For our physical computing and ICM finals, Andi Cheung and I want to create an interactive installation using a video input, where the user could make snow angels or track footprints in TV snow. To accomplish this, we’d hook up a webcam to Processing, which would pixelate a static image of TV snow and detect the user’s position and range of motion to create the imprint of an angel shape, comprised of rotations and translations. The image of the TV snow works as an approximate mirror.
We took our inspiration from the work of the amazingly talented interactive artist (and ITP alum!) Camille Utterback. In one of her earliest pieces, Text Rain, individual letters of a poem respond to participants’ movements, falling and bouncing off the heads and arms of those walk up to the projection. Another favorite of mine is called The Crossing, which involves a video projection of the cables of the Brooklyn Bridge. From a distance, the cables appear deconstructed, but as the user walks closer to the project, the bridge image becomes clear.
Camille Utterback, “Text Rain,” 1999
What attracts me to her work is that the user can establish what’s going on—there’s some kind of intuitive relationship—but she leaves room to explore the behavior. I recently listened to an interview with her on the art news podcast Bad At Sports, where she said that the relationships aren’t reductive. You can’t tell someone what the rule is behind the piece, you have to experience it for yourself. The interviewer at one point says that the importance she places on experience is reminiscent of Fluxus, which she agreed with. When I’d first thought about ideas for the final, I thought I wanted to do a project somehow related to Fluxus. After cycling through a million other ideas, I’m glad I’ve come full circle, through Utterback. I think our TV snow idea gets at some of the concerns of that movement, particularly affirming a relationship between the self and the world at large. Also, our use of TV snow reminds me of Nam June Paik’s experiments with televisions.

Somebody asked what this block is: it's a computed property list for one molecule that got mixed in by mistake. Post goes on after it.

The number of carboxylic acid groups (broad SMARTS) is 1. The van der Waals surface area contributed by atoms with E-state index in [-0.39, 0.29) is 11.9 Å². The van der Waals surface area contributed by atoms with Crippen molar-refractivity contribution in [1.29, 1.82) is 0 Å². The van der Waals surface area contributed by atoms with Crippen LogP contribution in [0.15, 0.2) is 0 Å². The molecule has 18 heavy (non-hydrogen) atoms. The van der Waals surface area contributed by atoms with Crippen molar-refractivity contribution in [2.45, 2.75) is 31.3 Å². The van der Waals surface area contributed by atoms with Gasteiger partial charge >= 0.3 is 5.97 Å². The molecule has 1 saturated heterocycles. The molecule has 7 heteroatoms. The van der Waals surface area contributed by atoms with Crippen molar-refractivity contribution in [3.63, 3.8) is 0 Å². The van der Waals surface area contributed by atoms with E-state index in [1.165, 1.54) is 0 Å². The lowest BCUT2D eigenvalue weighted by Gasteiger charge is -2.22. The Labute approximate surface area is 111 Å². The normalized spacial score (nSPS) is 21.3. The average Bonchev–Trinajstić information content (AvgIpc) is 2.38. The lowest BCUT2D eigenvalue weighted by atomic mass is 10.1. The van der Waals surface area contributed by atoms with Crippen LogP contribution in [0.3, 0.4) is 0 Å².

Nam June Paik, “Dadaikseon (The More, The Better)”
Right now, before I get into the video aspects of the program, I’m trying to get the look of the snow angel down. I found code for a snow angel that rotates on Open Processing, and I’m figuring out how it works and how to modify it for our needs. Here’s a screenshot: